Intended for healthcare professionals


NHS managers should be regulated by a professional body, says BMA

BMJ 2015; 350 doi: (Published 11 March 2015) Cite this as: BMJ 2015;350:h1374
  1. Abi Rimmer
  1. 1BMJ Careers
  1. arimmer{at}

NHS managers should be regulated by a professional body in the same way that doctors are regulated by the General Medical Council, the BMA has said.

Delegates at the BMA’s annual conference for UK consultants in London on Wednesday 4 March voted in favour of a motion proposed by Maharukh Daruwalla, a consultant plastic surgeon. The motion said that any professional body for NHS managers should be statutory and should have the power to “censure, suspend, and withdraw the ability of managers to work in health or social care organisations.”

Daruwalla said that a regulatory body would ensure that managers and clinicians had the same priorities. “Managers usually tend to focus on cost cutting targets while doctors tend to focus on delivering safe, good quality care which is clinically prioritised. As a result there is often conflict within the team which may result in poor patient care,” she said. “Aligning the managers’ priorities with clinical priorities will help avoid these negative team dynamics. One way to ensure this is by having NHS managers regulated by a professional body in the same way that we doctors are regulated by the GMC.”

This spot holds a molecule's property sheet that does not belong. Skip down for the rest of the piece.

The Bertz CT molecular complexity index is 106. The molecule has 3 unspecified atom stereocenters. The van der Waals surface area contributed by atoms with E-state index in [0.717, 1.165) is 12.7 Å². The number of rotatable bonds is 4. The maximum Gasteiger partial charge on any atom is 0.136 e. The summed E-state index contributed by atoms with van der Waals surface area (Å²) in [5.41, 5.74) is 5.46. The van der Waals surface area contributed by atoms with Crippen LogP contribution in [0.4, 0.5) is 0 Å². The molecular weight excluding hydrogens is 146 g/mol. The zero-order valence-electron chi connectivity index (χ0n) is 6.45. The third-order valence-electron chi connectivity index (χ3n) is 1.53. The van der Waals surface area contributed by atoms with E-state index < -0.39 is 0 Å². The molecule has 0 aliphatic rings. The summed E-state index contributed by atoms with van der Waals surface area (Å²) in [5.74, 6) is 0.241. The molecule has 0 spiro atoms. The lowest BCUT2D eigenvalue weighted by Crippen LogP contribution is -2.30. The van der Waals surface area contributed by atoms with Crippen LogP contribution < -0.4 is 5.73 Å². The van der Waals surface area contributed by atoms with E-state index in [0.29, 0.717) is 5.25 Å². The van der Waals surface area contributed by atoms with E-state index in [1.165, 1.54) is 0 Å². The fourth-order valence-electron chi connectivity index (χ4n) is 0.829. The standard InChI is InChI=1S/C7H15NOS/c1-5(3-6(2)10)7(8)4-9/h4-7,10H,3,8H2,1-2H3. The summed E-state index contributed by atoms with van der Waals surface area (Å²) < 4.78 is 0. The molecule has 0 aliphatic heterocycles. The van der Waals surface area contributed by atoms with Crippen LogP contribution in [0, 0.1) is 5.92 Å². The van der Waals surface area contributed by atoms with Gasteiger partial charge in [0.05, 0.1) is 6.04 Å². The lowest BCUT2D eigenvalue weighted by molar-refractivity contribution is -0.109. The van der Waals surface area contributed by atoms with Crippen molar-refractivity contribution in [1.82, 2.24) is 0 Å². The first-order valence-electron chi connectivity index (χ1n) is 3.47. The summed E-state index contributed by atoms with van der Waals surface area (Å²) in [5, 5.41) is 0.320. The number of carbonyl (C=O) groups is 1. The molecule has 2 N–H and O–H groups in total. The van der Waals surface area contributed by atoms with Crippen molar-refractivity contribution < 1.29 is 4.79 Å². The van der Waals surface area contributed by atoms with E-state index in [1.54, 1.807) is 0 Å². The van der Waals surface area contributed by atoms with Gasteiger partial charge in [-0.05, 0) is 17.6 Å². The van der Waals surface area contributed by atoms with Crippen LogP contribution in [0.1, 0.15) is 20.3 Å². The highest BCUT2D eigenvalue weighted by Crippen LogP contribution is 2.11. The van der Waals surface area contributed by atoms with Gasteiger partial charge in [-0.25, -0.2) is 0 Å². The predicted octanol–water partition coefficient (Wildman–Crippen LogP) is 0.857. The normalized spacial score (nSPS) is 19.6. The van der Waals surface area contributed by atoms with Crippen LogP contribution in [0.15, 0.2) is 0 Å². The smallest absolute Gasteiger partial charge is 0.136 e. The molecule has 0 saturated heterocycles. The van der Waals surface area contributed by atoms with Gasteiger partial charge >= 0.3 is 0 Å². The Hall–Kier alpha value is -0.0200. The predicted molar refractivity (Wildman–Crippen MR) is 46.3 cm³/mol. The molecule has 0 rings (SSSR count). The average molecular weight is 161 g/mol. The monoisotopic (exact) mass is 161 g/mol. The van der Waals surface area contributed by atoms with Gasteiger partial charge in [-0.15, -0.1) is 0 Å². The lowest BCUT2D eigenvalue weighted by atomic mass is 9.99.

Peter Ramsay-Baggs, a consultant oral and maxillofacial surgeon, spoke against the motion. He raised concerns that medical managers who were also doctors, and therefore regulated by the GMC, would face “double jeopardy” situations. “Being a maxillofacial surgeon I am regulated by the General Dental Council [as well as the GMC]. One of my colleagues was recently reported to the GMC who invested the concerns and found there was no case to answer. His employers then decided to refer him to the General Dental Council where he underwent three years of investigation and was eventually removed from practice,” Ramsay-Baggs said.

Despite this concern Paul Flynn, chair of the BMA’s Consultants Committee, supported the motion. He said, “I think that while the concept of double jeopardy is something to think about, the basic premise—that the standards should not be any less [for managers than for doctors]—has been evidenced this week in the Kirkup report where, while there were failings by clinicians, there were many opportunities to prevent the harms that were missed by people in management positions.”1